United, however, kept its cool as it recovered from Agudelo’s astonishing opener. The hosts came close to leveling the score when Espíndola missed a 21st-minute sitter and Rolfe then hit the crossbar. They finally equalized on a looping header by Chris Pontius seconds before intermission.
“I think we would’ve been confident coming into the locker room at halftime without scoring,” Rolfe said. “But with that goal, it’s ‘Here we go.’ We’re a great second-half team. We knew what we had to do.”
United remained on the front foot in the second half and should have taken the lead in the 75th, when Geiger whistled New England’s Scott Caldwell for a handball in the penalty area. Rolfe had been four-for-four from the spot this season. But he struck the left post on Wednesday. The Revs had new life and overtime loomed.
“I was actually pretty calm. I just kept believing I was going to get another chance and I was going to score,” Rolfe said. “There’s a split second after, maybe a minute or two, after the PK where it’s running through my head and I’m like, ‘Wow, it’s just one of those days. I don’t know what’s going to happen. I haven’t played 90 minutes in a long time. I don’t know if they’re going to take me out.’ I just cleared my head and tried to stay optimistic and kept making runs.”
It turned out not to be “one of those days.” Eight minutes later, D.C.’s Nick DeLeon sent a perfectly-weighted heel pass to Espíndola along the left edge of the penalty area. Neither Andrew Farrell nor Teal Bunbury ran with the Argentine, who cut the ball back toward the six-yard line. Rolfe read the play and was alone in front of the goal for an easy finish.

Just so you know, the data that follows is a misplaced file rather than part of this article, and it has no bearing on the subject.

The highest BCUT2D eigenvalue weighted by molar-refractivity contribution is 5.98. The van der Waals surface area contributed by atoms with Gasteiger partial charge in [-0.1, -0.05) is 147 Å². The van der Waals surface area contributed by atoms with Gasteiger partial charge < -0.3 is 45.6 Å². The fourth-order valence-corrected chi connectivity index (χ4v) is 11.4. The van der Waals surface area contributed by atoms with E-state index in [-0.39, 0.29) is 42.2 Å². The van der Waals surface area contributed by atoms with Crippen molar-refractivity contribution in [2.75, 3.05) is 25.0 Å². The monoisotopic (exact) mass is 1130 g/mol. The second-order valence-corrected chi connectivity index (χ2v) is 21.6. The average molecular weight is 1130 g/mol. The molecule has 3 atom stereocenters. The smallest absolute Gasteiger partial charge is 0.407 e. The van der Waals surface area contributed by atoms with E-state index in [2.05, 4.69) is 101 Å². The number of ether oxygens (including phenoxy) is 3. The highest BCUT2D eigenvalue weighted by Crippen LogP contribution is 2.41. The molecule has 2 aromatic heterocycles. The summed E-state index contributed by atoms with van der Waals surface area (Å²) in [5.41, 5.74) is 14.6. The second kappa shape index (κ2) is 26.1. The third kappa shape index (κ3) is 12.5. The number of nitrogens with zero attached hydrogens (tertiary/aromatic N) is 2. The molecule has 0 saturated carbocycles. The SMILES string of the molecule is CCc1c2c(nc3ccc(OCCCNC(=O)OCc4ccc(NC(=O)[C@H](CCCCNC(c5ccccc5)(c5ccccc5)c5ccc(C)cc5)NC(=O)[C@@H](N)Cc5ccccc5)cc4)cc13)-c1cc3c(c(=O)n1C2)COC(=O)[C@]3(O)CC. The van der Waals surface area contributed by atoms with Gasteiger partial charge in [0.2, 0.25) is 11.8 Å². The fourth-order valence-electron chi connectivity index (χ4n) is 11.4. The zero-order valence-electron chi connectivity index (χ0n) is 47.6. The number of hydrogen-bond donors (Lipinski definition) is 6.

“I’m so happy for Chris, because he’s been our best player this year and to miss that [penalty kick] and not redeem yourself, I know it had to be painful for him,” Olsen said. “He put his head down and kept working and we’re happy he found the winner.”
United had suffered playoff elimination on home soil in five consecutive postseasons dating back to 2005. Wednesday’s win, only its third in its past 10 games, sends D.C. to a home-and-home Eastern Conference semifinal series against either the Columbus Crew (if Toronto FC defeats the Montreal Impact on Thursday) or the New York Red Bulls (if Montreal wins). United won’t be favored against either opponent. But it won’t be a team that’s easy to look past, either. Despite fading down the stretch this year and hitting the playoffs in a rut, and despite falling behind far too frequently (no team yielded more goals in the first 15 minutes of a game than D.C.), its playoff intangibles are rising to the surface.
“We just kept plugging away,” Boswell said. “You can say what you want about the PK [calls] either way. But I think at the end of the day, we deserved to win that game and we did.”
Rolfe said United has been talking all season about why it seems to respond best when down or desperate.
“We’re trying to figure it out. We can’t either,” he said.
But in that silence after Agudelo’s goal, they found another gear.
“They light a fire under us after they score and I think we all look around and we’re like, ‘All right, let’s go. Let’s do this.’ I don’t know why it’s not like that from the start,” Rolfe said. “We still don’t know what it it is. We’ve been talking about it all year. We do respond well. It worked again for us tonight.”